But the breakthrough also poses serious medical management dilemmas due to the potential cost of screening millions of smokers and the possible harm of accumulated radiation exposure and false positives from imaging which may, in turn, spur more invasive procedures such as lung biopsies for ultimately non-cancerous lesions. Without better patient targeting, CT screening of smokers or ex-smokers aged 50 and over only picks up cancers in only 1 to 2 percent of those scanned.
"Using Respiragene to prioritize current and former smokers for CT scanning would significantly improve the number of early stage lung cancer cases found per scans administered," said Dr. Young.
About the Research
Researchers used the Respiragene test on 1,216 confirmed lung cancer cases in cohorts gathered in New Zealand, Spain and the United Kingdom. The test incorporates 20 genetic markers associated with smoking-related lung damage and propensity to lung cancer, along with a smoker's age, family history, and diagnosis of chronic obstructive pulmonary disease (COPD) to derive a predictive risk score on a 1-12 scale whereby higher scores correlate with higher lifetime risk of developing lung cancer, compared to other smokers.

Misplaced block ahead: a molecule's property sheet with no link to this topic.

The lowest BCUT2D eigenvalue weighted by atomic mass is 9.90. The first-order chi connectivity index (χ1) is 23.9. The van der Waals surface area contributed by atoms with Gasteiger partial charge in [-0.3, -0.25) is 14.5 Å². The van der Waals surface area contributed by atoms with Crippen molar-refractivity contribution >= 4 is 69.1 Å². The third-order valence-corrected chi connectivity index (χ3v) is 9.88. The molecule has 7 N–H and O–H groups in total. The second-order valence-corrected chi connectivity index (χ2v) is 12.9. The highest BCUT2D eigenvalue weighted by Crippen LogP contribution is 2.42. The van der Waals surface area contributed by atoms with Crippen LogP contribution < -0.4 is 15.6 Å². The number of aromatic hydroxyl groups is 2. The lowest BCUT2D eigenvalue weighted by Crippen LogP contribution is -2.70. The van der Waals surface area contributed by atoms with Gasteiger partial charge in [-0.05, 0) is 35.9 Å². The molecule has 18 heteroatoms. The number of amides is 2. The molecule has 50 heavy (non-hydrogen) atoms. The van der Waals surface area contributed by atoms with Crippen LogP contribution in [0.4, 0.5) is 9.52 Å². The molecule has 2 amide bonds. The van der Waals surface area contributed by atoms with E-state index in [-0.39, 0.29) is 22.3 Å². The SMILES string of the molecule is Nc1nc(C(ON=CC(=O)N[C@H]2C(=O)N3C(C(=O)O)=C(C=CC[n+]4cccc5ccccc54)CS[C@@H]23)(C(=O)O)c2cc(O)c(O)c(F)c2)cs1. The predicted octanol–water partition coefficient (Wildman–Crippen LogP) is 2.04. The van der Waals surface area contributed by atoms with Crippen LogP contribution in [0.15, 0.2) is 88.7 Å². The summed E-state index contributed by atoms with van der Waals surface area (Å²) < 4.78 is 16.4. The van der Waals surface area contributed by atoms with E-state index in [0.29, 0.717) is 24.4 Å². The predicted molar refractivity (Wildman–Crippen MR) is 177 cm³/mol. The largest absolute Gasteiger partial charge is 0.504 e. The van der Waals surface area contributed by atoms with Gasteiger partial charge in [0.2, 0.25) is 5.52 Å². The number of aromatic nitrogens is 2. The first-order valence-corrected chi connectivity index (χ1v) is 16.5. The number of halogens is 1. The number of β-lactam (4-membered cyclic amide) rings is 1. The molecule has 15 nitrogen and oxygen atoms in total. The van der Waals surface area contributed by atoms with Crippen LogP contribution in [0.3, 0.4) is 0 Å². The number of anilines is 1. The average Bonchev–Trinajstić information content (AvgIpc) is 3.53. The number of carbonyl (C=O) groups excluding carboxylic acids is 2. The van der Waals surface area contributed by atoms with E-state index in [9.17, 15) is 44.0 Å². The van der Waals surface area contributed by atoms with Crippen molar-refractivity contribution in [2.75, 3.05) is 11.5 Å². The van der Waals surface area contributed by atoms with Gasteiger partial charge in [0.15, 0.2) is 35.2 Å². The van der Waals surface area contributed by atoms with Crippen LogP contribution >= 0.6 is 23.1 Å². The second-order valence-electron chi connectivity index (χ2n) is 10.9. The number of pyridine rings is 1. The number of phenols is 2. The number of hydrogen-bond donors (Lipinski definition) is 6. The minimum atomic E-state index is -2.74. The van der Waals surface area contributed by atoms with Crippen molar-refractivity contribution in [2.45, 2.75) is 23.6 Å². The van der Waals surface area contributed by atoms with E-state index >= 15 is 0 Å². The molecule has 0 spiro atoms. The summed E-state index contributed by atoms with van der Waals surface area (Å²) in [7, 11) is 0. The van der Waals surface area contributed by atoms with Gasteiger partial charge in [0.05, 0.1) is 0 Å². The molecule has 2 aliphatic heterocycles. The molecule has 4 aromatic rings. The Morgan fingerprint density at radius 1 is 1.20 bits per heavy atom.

In the group analysis, current or former smokers with a Respiragene score of 6 or higher, representing 20 percent of the group, identified more than 50 percent of those with lung cancer. With the test featuring a specificity level over 80 percent (i.e. a false positive rate of only 20 percent), this sub-group is at very high risk of getting lung cancer and would likely gain the most benefit from closer surveillance and active screening, including regular CT scans. By increasing the pick-up rate of lung cancer per number of persons scanned, the cost-effectiveness of CT screening can be substantially impr
|Contact: Ken Li|